Being a librarian offers me the support, both financial and professionally, to work for change in society for marginalized communities. As a layperson, I can advocate for greater inclusion in the Church for the LGBT community, or persons or color, or Spanish-speaking populations much more effectively than if I were an ordained priest. A priest’s obligation is to the Church, after his or her obligation to God, but a lay person has no such obligation to the Church. It’s easier to be an agent for change and an advocate for the marginalized, often pushing the Church into areas of discomfort and change, when you are not an employee of the Church with obligations to the Church.

The silver lining behind the discernment process and the events of the last year is this: I truly have clarity and a sense of purpose moving forward in both my professional and personal life, for the first time in many years. Interest in my vocation as a librarian has been renewed and re-energized and I look forward to taking on new roles as a layperson in the Church. I needed to explore my call to the priesthood and am glad that I did so because it led me back to my true vocation: as an activist librarian working in the world for social change and the common good.

I’d welcome everyone to check out my library, information science, and technology blog, A Blog on LIST, for updates and information on my journey moving forward. The posts on this blog are likely to become more sporadic, but I do plan on keeping it up and available, if only for my reflection and retrospection of my journey the last 18 months.

Being a Generalist

Source: justinplambert on Flickr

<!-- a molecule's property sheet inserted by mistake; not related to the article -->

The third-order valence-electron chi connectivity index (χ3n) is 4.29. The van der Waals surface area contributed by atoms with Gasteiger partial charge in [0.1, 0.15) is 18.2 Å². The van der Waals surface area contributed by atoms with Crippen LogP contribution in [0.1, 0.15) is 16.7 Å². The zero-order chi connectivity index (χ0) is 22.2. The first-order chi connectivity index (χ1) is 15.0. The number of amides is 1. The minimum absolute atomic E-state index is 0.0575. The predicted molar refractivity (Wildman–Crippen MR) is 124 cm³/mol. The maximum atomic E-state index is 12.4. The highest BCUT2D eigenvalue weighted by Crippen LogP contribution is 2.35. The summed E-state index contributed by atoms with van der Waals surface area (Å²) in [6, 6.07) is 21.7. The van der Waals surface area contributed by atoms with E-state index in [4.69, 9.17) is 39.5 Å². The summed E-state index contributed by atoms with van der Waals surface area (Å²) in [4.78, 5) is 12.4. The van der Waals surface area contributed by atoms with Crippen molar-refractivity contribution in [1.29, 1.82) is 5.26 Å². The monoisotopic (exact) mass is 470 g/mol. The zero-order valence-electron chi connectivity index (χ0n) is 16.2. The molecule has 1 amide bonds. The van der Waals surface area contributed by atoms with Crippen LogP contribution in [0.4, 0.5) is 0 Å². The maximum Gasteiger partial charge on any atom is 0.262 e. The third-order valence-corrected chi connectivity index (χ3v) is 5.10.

Throughout discernment, I am finding many similarities between my current career as a librarian and my call to a vocation as a priest. These similarities have led me to “test” my call to the priesthood, both individually through introspection and prayer, and communally through conversation and direction in order to discern where God is leading me moving forward. As I read and work with my discernment committee and spiritual director, these similarities have begun to appear, often with interesting insights.

One area in which librarianship and the priesthood intersect is in the generalist nature of both. Librarians are the quintessential “professional generalists”. Our training and the nature of our careers require us to have a general understanding of information and knowledge, but no expertise in any one concentrated area (with few exceptions). The day-to-day work of librarians is extremely varied and this is what drew me to the profession. As someone who has the propensity to bore easily, librarianship has allowed me to guard against this quite nicely. I enjoy my work as a librarian and enjoy the varied number of venues and subjects in which I have labored. We may not know as much sociology as a sociologist, biology as a biologist, law as a lawyer, or music as a concert pianist, but we have a “wide angle” view of all fields (and most everything else), and make good use of this generalist approach to our career and vocation.